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Events & Results
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Marcialonga Changes Route And Adds ‘Mur De La Stria’

In an official press release, Marcialonga has announced a change of route, with the finish line in Cavalese in the opposite direction, a shorter and steeper ‘Cascata’ and the addition of the new ‘Mur de la Stria.’ 

Photo: Magnus Östh/Ski Classics

The 50th edition of Marcialonga will finish in Cavalese in the opposite direction, a shorter and steeper 'Cascata' and the addition of the new 'Mur de la Stria.' 

Marcialonga never settles! This time, Marcialonga gets higher for real, and the 50th edition, taking place on Sunday, January 29, 2023, announces a change of direction. The starting line in Moena is untouchable: the cross-country skiers are heading towards Canazei and, at the turning point under the stunning Dolomites, back again to Moena. Here, historically, they used to turn to Val di Fiemme. For those not trained enough, the Light finish line is in Predazzo. However, true “bisonti”, following the Ski Classics’ champions, head down to Molina, where they deal with the first new-in: an extension throughout the village, then back to Cavalese to face ‘Cascata’ ascent. 

And here is what’s new. ‘Cascata’ represents both love and hate for everyone. 2.260 meters long, 146 meters difference in height, and consequent average slope of 6.5%. Tales and stories of fights, escapes, debacles. Everything happened here. Hairpin turns for the double poling champions, fighting with all their power, pushing harder and harder between cheers from people. 

Everything changes now! The ascent shortens to 1678 meters, with 148 meters of difference in height and an average slope of 8.80%. At the hairpin turn where Rio Gambis flows, skiers change direction and go straight forward to deal with the “Mur de la Stria” (The Witch’s Wall), 583 meters with “just” 58 meters difference in height, with an average slope of 9.90%, reaching even 20%! Here, in Summer, cars might feel the engine mumble.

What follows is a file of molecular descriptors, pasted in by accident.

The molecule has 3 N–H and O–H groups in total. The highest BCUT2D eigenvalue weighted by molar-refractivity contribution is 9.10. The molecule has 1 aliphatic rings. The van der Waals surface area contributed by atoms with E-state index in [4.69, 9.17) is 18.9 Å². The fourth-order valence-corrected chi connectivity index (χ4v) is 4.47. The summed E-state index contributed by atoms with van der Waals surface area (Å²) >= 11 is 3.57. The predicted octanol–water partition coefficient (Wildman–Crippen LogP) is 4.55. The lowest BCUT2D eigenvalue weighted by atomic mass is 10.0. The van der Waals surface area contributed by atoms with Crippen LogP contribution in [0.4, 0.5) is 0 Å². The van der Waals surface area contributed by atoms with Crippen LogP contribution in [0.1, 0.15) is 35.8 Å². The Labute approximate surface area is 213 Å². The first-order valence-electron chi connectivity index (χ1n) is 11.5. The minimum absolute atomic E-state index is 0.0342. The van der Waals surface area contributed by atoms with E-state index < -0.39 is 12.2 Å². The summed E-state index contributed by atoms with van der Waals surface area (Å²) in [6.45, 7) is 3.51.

Then, skiers get to Viale Mendini, where once was the finish line. Here, 140 meters to go, once descending and letting the muscles rest, and now, going straight to finish the fascinating and mythical 70km.

“Mur de la Stria” is going to be a trending topic! 

Petter Soleng Skinstad, 55th place in 2022, is already enthusiastic: “I look forward to the new finale of Marcialonga, which I believe is a great way to move this historical event into the future of long-distance skiing. The new finale is a perfect mix of traditional and modern skiing!” and gives some tips too: “I think the new finale will be perfect for the athletes with good uphill stamina, but who also has a really good uphill sprint. So look out for the “puncheurs” of Ski Classics, who can make short, hard sprints in the uphills!”

Those who are not competing need to read this, and for those at the starting line, those 583 meters represent the final essence. Five hundred eighty-three meters of passion, with people cheering along the track, with several cameras witnessing the movement and tired faces, those of Marcialonga’s skiers, having in the DNA one fundamental nucleotide: finish!

Marcialonga’s new finish for the 50th Edition. Credits: Marcialonga

The Organizing Committee announced this innovation at the COOP headquarters in Oslo (Norway), honoring the country that, during the past 49 editions, reached 36.665 participants, the first foreign country after Italy, this getting to 156.455.

Speaking of participation, since the pandemic seems calmer these days, people are beginning to be back to life as before (not forgetting the economic problem due to the war in Ukraine), and Marcialonga is back to significant numbers. 

Up to now, 6.687 registrations for the 2023 edition, for a maximum of 7.500. Six months left to January 29 and the 50th edition with many initiatives and opportunities to catch.

Marcialonga really never settles! You can find more information at

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